• Customer cost –of-acquisition (CAC) is unknown or incorrect as there is no direct, realistic tracking of agency campaign/education dollars spent against new policies written.
  • Agency historic production and projections are unclear as a dynamic enforcement of hierarchies is not available, resulting in orphaned policies generating excess tax burdens.  Often this is the case when agents move to states where they are not licensed, they passed or retired.

What does a cutting-edge insurer look like instead?  Ask Carrie Mathison and Saul Bernstein.  They already have a risk and customer EDW as well as a modern (cloud based?) CRM and claims mgmt system.  They have considered, as part of their original implementation or upgrade, capabilities required to fix the initial seed data into their analytics platforms.  Now, they are looking into pushing them back into operational systems like CRM and avoiding bad source system entries from the get-go.

They are also beyond just using data to avoid throwing more bodies in every department at “flavor-of-the-month” clean-up projects, e.g. yet another state unclaimed property matching exercise, total annual premium revenue written in state X for tax review purposes by the state tax authority.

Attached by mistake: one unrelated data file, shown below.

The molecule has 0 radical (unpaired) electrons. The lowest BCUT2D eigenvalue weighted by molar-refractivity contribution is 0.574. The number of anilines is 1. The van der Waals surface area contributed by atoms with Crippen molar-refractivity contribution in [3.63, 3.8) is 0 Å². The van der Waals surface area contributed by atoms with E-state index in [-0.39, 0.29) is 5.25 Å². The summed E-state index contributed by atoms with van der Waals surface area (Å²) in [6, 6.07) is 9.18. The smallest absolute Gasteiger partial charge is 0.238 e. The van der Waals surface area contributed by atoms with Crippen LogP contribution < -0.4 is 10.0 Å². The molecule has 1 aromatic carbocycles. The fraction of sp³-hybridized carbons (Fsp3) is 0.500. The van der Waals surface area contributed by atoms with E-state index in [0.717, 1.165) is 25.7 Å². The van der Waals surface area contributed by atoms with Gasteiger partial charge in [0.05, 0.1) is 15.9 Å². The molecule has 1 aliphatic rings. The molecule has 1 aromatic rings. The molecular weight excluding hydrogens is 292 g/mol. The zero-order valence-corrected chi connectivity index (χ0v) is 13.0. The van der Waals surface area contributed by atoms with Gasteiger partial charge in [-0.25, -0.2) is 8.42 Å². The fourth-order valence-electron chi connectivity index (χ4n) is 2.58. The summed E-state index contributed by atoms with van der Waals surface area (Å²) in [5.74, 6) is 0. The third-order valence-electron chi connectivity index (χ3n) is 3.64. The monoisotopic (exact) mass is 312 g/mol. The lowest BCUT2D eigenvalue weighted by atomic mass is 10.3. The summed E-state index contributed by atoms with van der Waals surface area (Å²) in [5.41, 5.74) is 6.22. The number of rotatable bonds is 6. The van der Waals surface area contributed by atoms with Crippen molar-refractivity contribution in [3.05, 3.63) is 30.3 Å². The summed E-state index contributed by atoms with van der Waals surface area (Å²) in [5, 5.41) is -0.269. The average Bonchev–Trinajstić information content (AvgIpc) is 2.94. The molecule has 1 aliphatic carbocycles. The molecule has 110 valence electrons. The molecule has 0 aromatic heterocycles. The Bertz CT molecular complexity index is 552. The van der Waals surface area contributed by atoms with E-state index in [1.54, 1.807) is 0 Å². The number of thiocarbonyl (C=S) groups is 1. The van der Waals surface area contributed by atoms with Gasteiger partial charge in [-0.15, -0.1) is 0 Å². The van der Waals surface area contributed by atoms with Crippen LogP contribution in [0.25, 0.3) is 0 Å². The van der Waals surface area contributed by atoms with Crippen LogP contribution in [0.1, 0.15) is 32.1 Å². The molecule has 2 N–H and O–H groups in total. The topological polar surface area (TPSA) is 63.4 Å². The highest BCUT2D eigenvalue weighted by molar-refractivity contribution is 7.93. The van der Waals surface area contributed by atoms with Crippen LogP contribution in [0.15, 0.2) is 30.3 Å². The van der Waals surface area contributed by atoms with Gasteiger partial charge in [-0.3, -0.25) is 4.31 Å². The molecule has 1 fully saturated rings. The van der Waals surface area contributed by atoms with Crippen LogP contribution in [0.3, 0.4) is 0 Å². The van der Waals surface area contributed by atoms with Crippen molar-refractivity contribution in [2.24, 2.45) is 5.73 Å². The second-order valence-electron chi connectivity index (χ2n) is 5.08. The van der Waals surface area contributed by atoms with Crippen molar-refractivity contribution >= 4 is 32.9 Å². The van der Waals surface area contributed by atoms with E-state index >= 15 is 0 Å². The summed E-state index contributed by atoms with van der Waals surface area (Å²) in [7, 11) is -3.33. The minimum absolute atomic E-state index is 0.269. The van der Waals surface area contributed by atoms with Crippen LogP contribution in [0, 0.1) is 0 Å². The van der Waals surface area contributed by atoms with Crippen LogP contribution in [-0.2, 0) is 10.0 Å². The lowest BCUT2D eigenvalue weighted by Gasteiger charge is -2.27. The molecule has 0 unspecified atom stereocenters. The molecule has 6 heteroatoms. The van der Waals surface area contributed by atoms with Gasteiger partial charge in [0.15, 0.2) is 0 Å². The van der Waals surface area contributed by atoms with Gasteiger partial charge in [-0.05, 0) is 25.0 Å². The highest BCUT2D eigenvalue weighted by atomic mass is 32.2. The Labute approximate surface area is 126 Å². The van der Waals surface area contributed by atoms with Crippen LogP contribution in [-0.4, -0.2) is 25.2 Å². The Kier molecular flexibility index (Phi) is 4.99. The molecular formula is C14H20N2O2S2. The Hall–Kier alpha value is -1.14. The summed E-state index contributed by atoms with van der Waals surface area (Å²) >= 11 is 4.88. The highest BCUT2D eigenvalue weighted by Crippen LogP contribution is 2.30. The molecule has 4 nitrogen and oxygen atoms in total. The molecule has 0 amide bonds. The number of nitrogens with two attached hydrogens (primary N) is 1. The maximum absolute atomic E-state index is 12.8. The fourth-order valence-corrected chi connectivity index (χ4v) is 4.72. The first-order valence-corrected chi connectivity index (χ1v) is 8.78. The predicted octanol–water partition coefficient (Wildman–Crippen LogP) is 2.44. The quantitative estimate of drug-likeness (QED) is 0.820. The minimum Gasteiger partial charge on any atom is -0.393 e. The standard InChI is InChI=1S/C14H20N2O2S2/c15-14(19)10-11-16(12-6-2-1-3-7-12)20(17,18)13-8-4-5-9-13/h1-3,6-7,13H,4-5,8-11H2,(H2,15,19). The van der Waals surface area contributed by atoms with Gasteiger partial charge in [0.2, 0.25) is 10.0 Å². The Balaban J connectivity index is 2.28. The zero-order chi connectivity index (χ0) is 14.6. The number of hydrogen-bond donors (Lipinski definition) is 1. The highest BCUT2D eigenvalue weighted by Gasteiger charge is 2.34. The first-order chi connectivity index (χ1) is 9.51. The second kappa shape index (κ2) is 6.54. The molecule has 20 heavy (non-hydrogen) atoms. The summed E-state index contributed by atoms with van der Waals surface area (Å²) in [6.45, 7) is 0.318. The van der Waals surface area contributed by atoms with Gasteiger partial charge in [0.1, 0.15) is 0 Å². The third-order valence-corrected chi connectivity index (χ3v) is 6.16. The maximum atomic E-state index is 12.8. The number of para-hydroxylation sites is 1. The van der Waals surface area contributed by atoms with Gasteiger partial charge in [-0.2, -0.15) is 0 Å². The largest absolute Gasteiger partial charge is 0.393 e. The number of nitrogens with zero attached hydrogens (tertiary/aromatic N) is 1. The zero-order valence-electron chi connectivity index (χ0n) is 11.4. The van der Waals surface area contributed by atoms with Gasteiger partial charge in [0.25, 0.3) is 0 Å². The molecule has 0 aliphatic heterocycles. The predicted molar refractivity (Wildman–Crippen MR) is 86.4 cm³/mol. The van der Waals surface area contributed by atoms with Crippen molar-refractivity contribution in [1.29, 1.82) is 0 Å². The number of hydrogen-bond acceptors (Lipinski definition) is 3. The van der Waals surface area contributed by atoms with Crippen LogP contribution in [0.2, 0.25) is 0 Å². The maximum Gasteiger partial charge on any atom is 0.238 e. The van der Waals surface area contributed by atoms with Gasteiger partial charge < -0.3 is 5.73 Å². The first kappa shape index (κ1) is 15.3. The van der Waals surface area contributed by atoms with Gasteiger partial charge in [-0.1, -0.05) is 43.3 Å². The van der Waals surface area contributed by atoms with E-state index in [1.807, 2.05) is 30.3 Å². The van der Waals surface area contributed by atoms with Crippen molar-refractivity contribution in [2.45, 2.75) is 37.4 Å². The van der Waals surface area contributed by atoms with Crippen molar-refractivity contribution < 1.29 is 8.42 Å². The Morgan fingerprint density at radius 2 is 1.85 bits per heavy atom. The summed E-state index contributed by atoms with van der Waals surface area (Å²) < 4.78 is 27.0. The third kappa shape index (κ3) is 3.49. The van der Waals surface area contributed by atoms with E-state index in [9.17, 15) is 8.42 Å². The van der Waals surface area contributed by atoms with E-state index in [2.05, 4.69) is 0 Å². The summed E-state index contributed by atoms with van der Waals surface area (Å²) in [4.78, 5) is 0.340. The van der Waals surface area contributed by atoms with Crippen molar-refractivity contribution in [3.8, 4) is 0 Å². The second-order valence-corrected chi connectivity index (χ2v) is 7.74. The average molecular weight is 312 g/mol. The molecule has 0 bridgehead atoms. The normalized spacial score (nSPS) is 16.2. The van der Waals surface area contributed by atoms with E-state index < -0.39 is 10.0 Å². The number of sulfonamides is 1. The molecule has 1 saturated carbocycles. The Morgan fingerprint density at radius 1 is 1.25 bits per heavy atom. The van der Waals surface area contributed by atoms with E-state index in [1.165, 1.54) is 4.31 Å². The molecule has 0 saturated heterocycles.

So what causes this drastic segmentation of leading versus laggard life insurers?  In my humble opinion, it is the lack of a strategic refocusing of what the insurer can do for an agent by touching the prospects and customers directly.  Direct interaction (even limited) improves branding, shortens the sales cycle and rates based on improved insights through better data quality.

Agents (and insurers) need to understand that the wealth of data (demographic, interactions, transactions) corporate possesses already via native and inherited (via M&A) can be a powerful competitive differentiator.  Imagine if they start tapping into external sources beyond the standard credit bureaus and consumer databases; dare I say social media?

Competing based on immediate instead of long term needs (in insurance: life time earnings potential replacement), price (fees) and commission cannot be the sole answer.